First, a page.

Psychologist supports medical professionals treating COVID-19 patients
Dr. Ravi Sabapathy, Clinical psychologist, AdventHealth
Q. What has been the impact of COVID-19 on medical professionals, and how has this time of pandemic been different for them compared to typical times?
A. COVID-19 has impacted medical professionals on many levels. Doctors, nurses and medical staff are resilient and strong, as well as gifted and courageous. COVID-19 changed the landscape and they had to adjust in ways they never have before to continue to provide the highest standard of medical care. They had to find a way to take care of their patients, go home and take care of their families, and find some time for self-care.
When the pandemic hit Johnson County on March 11, hospital emergency departments and ICUs were hit with patients first and had to make sure they had the proper equipment. Separate units had to be created for COVID-19 patents. Other people didn’t stop getting sick, but at the same time, we were seeing this acute, attacking virus. Now our health care system is seeing COVID-19 reach places such as urgent cares or primary care offices.
The burnout rate in our profession is 50-60% during typical times. Medical professionals experience emotional exhaustion, depersonalization and a feeling of lack of satisfaction. Medical care is complex enough without the addition of COVID-19.
Q. What resources have healthcare workers needed and how have you been able to support your colleagues’ well-being during this difficult time?
A. As a clinical psychologist, I care for patients who are in the hospital seeking treatment, but I also care for the doctors and nurses who treat those patients. Six years ago, I became the Director of AdventHealth’s Medical Staff Wellness program. A physician well-being committee includes hospital leadership at the highest levels. More physicians and staff have utilized this service that we luckily already had in place as other hospitals scrambled to get emotional and behavioral support for their medical providers.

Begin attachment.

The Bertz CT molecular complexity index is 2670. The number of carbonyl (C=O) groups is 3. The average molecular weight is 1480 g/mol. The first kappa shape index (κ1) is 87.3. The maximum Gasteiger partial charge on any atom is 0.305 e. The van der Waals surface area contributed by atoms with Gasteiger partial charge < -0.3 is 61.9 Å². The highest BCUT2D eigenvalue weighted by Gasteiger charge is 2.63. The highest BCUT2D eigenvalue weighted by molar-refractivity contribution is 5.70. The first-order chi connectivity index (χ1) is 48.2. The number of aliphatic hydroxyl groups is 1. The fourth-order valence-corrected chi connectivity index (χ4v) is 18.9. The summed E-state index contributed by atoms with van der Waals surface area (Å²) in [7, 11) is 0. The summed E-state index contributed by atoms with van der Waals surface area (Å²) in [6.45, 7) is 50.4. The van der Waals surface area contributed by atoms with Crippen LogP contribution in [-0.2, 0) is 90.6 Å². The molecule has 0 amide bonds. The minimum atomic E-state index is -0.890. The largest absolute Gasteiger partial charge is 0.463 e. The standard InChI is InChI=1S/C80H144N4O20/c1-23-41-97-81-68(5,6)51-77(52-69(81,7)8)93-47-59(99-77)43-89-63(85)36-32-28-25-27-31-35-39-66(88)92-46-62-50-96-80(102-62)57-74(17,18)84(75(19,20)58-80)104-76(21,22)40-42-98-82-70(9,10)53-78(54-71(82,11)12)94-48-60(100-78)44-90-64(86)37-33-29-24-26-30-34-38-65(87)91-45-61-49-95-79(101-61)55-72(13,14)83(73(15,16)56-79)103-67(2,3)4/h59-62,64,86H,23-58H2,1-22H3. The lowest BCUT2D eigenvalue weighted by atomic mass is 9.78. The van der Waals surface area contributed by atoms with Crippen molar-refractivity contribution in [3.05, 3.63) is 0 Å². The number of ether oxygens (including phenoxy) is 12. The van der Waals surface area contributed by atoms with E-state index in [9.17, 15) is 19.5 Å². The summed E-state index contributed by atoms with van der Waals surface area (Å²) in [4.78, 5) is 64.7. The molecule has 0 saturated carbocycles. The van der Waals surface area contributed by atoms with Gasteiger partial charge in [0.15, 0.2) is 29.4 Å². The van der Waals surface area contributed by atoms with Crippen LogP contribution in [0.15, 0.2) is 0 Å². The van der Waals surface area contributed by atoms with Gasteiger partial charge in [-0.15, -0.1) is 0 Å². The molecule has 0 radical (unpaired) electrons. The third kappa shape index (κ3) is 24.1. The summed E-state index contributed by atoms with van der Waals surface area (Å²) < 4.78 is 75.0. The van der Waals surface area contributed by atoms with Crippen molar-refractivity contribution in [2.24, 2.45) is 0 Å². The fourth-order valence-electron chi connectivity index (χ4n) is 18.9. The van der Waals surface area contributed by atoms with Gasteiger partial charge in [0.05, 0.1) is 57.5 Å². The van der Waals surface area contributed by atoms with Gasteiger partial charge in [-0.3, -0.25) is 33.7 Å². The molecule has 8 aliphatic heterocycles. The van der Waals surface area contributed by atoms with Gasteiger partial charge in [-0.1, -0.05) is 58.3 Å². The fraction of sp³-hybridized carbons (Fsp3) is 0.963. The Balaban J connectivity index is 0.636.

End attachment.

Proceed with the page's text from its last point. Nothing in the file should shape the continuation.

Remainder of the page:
When COVID-19 began here, I received 115-120 contacts over a three-day period.
I am there for doctors and nurses however they need me; coaching, consulting and counseling, which we refer to as the Three C’s. Support can happen in many ways. I talk to medical staff in person or virtually via Zoom. It’s important to be there with them in their environment, to help build trust. It can be a quick text or a phone call, or it can be a 50-minute psychotherapy session in my office. I’ve been known to send people food.
Before COVID-19, we were seeing or supporting one third of our medical staff. Those numbers have increased 10-15% since the pandemic.
Q. What are you anticipating as you look ahead?
A. It’s important to embrace the adversity, appreciate the present and not to focus on when this is all over. We have to appreciate the challenges and support one another. Medical professionals have fatigue, fear and frustration. We will need to check on them more for acute or post traumatic stress even after the pandemic is over. People have taken care of end-of-days patients that may not have had to do that before. We will need to watch our health care workers for residual impacts for the next few years.
Q. From the work you have done over the past few months, of what are you the proudest?
A. Some people have left the medical field due to COVID-19, even though it takes a long time to achieve these careers. I was working with someone who didn’t know if they could continue. I actively listened, and after a few visits, this person had a shifted perspective to overcoming adversity. We could have lost this physician from the medical practice. This person was rejuvenated and wanted to get back at it. This doctor is still practicing medicine today.